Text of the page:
Updated: Jul 31
My first project with Muddy Gecko was to design an infographic for Micron. Delighted to have a new project after the Covid slow-down, I didn't want to take a break even if I had a family camping trip planned. I knew there'd be plenty of down time between fishing, kayaking, picnics, hiking, cooking and campfires.
Power would NOT be a problem, either. I bought this handy solar charger and portable battery so I could keep my Mac charged up (and everyone else appreciated it to keep their devices alive as well).
We were at a campground attached to a resort on San Juan Island, and I could connect to the general store wi-fi once a day to share updates with the client.
Logistics handled, now onto the design process.
Kick off for this project occurred a week before hitting the road. Having never worked on Micron before, I had the chance to brush up on their brand, meet with their creative team for tips, and review guides, aesthetic, photography and artwork. So many factors contribute to a brand, and they had some really awesome elements to work with. Micron had just gone through a re-brand so there wasn't much existing content to be inspired by as I started the design process.
The concept of the infographic was to explain how a recommendation engine works. I first set the stage with some examples of how we actually use online recommendations, and how much data is online to sort through for making recommendations.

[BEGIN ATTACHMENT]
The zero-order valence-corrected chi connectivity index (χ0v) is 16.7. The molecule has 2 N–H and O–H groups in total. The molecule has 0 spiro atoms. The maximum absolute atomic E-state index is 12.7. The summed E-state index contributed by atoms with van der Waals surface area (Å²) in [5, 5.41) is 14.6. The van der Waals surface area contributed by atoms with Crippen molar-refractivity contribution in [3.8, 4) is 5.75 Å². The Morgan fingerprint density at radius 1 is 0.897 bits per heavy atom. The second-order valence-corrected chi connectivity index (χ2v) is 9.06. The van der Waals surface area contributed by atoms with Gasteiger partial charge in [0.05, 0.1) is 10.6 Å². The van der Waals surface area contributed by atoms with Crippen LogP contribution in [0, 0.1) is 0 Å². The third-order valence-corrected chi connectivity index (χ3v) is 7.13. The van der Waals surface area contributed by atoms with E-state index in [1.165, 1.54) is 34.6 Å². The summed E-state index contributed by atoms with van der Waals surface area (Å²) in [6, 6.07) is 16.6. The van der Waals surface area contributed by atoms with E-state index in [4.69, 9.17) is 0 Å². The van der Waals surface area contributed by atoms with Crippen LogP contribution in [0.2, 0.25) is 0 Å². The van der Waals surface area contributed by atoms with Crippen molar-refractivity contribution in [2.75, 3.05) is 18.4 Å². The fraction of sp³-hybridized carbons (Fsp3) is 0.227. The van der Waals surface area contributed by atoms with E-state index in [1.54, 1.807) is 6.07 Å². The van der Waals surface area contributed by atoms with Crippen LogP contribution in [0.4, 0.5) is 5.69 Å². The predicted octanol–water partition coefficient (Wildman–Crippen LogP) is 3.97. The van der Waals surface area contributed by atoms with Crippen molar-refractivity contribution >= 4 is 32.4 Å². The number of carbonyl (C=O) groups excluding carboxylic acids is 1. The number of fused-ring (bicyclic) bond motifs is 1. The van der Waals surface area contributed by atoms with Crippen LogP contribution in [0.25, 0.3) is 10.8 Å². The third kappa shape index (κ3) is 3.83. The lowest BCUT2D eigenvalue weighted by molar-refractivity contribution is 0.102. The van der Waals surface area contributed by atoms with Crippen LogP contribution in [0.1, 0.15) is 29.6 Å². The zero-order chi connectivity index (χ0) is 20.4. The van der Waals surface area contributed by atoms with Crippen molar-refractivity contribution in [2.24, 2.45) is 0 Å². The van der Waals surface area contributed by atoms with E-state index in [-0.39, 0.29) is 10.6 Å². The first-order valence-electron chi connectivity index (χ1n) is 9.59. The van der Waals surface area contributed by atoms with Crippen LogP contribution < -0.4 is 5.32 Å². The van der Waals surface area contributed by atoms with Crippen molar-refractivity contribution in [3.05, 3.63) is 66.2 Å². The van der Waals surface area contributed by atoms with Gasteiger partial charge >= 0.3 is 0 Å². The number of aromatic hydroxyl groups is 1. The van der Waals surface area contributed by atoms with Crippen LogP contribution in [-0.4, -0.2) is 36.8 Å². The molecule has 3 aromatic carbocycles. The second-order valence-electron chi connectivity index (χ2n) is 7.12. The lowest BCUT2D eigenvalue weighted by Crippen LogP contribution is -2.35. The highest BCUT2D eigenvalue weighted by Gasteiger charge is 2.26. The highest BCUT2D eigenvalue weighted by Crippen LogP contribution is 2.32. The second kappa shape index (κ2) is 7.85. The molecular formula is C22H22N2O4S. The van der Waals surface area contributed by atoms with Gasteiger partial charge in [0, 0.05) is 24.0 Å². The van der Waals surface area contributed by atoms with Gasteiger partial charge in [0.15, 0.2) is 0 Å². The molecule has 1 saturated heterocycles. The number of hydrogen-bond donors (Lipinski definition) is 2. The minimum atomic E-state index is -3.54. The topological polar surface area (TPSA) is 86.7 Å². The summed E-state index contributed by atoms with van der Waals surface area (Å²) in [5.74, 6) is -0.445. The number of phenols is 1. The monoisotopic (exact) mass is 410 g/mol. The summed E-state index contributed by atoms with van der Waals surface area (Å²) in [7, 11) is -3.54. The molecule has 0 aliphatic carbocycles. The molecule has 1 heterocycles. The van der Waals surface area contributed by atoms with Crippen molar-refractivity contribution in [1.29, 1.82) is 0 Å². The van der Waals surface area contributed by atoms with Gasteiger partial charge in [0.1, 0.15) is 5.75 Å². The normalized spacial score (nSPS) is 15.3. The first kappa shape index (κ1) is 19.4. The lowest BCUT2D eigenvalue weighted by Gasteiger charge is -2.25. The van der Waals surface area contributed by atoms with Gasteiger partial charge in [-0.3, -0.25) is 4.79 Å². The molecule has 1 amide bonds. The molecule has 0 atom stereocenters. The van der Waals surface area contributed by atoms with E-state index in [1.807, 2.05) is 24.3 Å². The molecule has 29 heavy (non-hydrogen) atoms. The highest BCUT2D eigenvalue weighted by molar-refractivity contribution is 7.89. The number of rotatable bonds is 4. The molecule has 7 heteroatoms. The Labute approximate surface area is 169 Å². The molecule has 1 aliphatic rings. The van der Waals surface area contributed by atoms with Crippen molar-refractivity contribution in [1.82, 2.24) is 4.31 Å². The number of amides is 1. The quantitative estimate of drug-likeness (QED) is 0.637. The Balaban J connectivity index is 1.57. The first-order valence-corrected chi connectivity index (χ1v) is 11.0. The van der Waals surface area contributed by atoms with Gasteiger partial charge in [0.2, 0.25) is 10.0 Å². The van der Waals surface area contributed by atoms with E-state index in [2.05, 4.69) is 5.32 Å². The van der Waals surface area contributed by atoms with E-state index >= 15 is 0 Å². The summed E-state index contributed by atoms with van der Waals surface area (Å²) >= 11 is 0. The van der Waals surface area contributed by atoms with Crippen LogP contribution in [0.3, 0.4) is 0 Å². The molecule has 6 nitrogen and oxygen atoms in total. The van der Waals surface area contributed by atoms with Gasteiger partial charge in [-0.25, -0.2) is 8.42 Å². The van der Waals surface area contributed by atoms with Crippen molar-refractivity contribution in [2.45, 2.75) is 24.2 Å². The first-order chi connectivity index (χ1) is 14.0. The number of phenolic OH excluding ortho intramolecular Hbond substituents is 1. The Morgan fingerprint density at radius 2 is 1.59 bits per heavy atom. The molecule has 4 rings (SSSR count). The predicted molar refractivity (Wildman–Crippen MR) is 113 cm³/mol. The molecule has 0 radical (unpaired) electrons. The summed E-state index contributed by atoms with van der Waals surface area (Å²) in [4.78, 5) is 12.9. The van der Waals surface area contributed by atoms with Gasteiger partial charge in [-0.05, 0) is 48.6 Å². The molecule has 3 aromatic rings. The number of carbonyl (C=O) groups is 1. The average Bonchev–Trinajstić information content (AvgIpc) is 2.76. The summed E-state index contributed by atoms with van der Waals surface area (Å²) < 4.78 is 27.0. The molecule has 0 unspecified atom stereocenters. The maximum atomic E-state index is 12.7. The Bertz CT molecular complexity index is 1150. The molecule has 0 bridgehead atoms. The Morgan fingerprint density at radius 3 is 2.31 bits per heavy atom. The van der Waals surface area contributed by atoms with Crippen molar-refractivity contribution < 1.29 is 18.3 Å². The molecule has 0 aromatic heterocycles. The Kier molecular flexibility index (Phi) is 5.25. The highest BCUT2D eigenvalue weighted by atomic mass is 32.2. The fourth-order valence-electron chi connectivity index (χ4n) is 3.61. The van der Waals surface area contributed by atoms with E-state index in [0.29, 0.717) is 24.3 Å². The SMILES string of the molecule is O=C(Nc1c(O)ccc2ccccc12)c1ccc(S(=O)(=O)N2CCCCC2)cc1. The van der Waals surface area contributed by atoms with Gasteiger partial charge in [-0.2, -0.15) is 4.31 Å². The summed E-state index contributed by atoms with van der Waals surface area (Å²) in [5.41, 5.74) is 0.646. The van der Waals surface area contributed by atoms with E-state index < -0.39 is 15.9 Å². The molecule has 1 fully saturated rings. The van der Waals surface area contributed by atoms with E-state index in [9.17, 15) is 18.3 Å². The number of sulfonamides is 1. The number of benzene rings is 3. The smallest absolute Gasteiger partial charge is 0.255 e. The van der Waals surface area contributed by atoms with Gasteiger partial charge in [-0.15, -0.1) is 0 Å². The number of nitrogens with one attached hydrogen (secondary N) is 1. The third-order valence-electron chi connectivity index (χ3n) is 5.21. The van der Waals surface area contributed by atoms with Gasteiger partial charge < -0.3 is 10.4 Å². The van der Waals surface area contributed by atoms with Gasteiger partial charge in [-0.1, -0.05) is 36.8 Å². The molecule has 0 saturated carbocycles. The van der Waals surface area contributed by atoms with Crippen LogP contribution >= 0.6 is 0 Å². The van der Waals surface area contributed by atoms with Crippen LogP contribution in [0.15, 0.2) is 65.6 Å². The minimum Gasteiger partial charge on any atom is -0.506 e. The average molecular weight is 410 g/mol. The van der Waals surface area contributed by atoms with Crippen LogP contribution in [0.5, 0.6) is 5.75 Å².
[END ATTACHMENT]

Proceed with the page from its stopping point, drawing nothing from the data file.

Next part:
For this firs section, I used the newly developed magenta to cyan gradient (always to be used at an angle) with photography from Micron's digital library.
The next step was to explain how a recommendation engine works. Using this illustration of connectivity to represent collection, I thought that showing a transition to meaningful connections that fell into categories (these three columns) to explain filtering the data.
Once the data is sorted into categories, I developed these illustrations to visualize training the data with AI and ML to recognize patterns to make suggestions for content to display.
Once the recommendation is made, and content interacted with, the recommendations are even more accurate to each person. All of our clicks lead to what the engine shows us next.
This last step in the process deals with how data is optimized based on activity for future recommendations. I used a color system to differentiate activity.
Now we had to bring the reader back around to how Micron is the right product to power the best recommendation engines. A more powerful computer makes for an even more sophisticated engine. The backdrop of this diagram is an image of Micron servers, and I envisioned this progression upward toward more increasing complexity.